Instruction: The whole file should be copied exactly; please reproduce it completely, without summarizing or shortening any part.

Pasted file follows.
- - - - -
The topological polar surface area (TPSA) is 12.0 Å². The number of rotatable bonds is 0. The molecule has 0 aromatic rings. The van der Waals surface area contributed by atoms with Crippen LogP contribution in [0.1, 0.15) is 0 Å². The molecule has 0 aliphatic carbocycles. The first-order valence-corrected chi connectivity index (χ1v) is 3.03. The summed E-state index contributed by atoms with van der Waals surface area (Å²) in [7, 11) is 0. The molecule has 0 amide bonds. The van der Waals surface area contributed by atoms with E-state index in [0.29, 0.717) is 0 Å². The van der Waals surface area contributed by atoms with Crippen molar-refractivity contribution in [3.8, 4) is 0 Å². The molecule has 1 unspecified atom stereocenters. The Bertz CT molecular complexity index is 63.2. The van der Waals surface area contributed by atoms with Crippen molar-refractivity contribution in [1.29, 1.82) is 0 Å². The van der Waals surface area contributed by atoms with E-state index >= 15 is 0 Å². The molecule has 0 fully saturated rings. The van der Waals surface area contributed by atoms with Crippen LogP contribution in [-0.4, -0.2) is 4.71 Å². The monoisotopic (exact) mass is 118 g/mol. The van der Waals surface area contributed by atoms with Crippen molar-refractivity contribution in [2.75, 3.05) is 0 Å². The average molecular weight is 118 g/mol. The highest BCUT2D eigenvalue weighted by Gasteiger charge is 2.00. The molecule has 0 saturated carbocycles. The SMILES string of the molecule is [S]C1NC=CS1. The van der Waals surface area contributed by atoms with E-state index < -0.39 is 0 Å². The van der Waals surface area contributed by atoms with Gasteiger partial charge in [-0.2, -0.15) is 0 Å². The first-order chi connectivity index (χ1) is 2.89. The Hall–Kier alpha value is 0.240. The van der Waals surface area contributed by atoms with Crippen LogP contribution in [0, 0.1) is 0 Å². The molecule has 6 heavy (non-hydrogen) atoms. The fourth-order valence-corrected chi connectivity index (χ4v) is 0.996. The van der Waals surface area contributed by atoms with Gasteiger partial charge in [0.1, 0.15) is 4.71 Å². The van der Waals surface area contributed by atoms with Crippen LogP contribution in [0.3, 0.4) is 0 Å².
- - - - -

The topological polar surface area (TPSA) is 12.0 Å². The number of rotatable bonds is 0. The molecule has 0 aromatic rings. The van der Waals surface area contributed by atoms with Crippen LogP contribution in [0.1, 0.15) is 0 Å². The molecule has 0 aliphatic carbocycles. The first-order valence-corrected chi connectivity index (χ1v) is 3.03. The summed E-state index contributed by atoms with van der Waals surface area (Å²) in [7, 11) is 0. The molecule has 0 amide bonds. The van der Waals surface area contributed by atoms with E-state index in [0.29, 0.717) is 0 Å². The van der Waals surface area contributed by atoms with Crippen molar-refractivity contribution in [3.8, 4) is 0 Å². The molecule has 1 unspecified atom stereocenters. The Bertz CT molecular complexity index is 63.2. The van der Waals surface area contributed by atoms with Crippen molar-refractivity contribution in [1.29, 1.82) is 0 Å². The van der Waals surface area contributed by atoms with E-state index >= 15 is 0 Å². The molecule has 0 fully saturated rings. The van der Waals surface area contributed by atoms with Crippen LogP contribution in [-0.4, -0.2) is 4.71 Å². The monoisotopic (exact) mass is 118 g/mol. The van der Waals surface area contributed by atoms with Crippen molar-refractivity contribution in [2.75, 3.05) is 0 Å². The average molecular weight is 118 g/mol. The highest BCUT2D eigenvalue weighted by Gasteiger charge is 2.00. The molecule has 0 saturated carbocycles. The SMILES string of the molecule is [S]C1NC=CS1. The van der Waals surface area contributed by atoms with E-state index < -0.39 is 0 Å². The van der Waals surface area contributed by atoms with Gasteiger partial charge in [-0.2, -0.15) is 0 Å². The first-order chi connectivity index (χ1) is 2.89. The Hall–Kier alpha value is 0.240. The van der Waals surface area contributed by atoms with Crippen LogP contribution in [0, 0.1) is 0 Å². The molecule has 6 heavy (non-hydrogen) atoms. The fourth-order valence-corrected chi connectivity index (χ4v) is 0.996. The van der Waals surface area contributed by atoms with Gasteiger partial charge in [0.1, 0.15) is 4.71 Å². The van der Waals surface area contributed by atoms with Crippen LogP contribution in [0.3, 0.4) is 0 Å².